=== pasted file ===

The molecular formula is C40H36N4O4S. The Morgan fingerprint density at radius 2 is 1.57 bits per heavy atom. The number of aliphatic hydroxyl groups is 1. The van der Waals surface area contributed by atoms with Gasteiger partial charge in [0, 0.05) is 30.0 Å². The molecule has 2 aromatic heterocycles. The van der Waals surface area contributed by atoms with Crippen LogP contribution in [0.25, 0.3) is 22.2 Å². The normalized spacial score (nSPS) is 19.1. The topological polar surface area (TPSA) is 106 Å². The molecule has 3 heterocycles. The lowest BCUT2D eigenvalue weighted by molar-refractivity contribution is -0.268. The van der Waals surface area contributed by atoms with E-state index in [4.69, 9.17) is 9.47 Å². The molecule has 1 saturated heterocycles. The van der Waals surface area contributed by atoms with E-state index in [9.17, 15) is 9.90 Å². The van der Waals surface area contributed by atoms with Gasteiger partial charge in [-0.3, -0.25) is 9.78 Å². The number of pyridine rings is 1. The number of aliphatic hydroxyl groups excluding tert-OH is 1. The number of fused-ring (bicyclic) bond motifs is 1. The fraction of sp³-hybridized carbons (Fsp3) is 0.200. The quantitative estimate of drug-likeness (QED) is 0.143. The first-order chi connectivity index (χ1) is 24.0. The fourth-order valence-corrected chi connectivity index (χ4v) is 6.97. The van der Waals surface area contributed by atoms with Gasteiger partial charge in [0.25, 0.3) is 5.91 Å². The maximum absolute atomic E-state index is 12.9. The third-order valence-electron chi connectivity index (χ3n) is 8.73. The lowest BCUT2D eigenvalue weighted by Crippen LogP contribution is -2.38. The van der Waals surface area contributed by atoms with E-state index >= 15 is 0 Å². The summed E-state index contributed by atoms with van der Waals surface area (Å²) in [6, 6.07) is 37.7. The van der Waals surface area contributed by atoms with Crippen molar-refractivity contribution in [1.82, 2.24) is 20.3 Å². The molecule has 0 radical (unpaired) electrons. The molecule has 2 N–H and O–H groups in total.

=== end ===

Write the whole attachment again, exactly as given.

The molecular formula is C40H36N4O4S. The Morgan fingerprint density at radius 2 is 1.57 bits per heavy atom. The number of aliphatic hydroxyl groups is 1. The van der Waals surface area contributed by atoms with Gasteiger partial charge in [0, 0.05) is 30.0 Å². The molecule has 2 aromatic heterocycles. The van der Waals surface area contributed by atoms with Crippen LogP contribution in [0.25, 0.3) is 22.2 Å². The normalized spacial score (nSPS) is 19.1. The topological polar surface area (TPSA) is 106 Å². The molecule has 3 heterocycles. The lowest BCUT2D eigenvalue weighted by molar-refractivity contribution is -0.268. The van der Waals surface area contributed by atoms with E-state index in [4.69, 9.17) is 9.47 Å². The molecule has 1 saturated heterocycles. The van der Waals surface area contributed by atoms with E-state index in [9.17, 15) is 9.90 Å². The van der Waals surface area contributed by atoms with Gasteiger partial charge in [-0.3, -0.25) is 9.78 Å². The number of pyridine rings is 1. The number of aliphatic hydroxyl groups excluding tert-OH is 1. The number of fused-ring (bicyclic) bond motifs is 1. The fraction of sp³-hybridized carbons (Fsp3) is 0.200. The quantitative estimate of drug-likeness (QED) is 0.143. The first-order chi connectivity index (χ1) is 24.0. The fourth-order valence-corrected chi connectivity index (χ4v) is 6.97. The van der Waals surface area contributed by atoms with Gasteiger partial charge in [0.25, 0.3) is 5.91 Å². The maximum absolute atomic E-state index is 12.9. The third-order valence-electron chi connectivity index (χ3n) is 8.73. The lowest BCUT2D eigenvalue weighted by Crippen LogP contribution is -2.38. The van der Waals surface area contributed by atoms with E-state index >= 15 is 0 Å². The summed E-state index contributed by atoms with van der Waals surface area (Å²) in [6, 6.07) is 37.7. The van der Waals surface area contributed by atoms with Crippen molar-refractivity contribution in [1.82, 2.24) is 20.3 Å². The molecule has 0 radical (unpaired) electrons. The molecule has 2 N–H and O–H groups in total.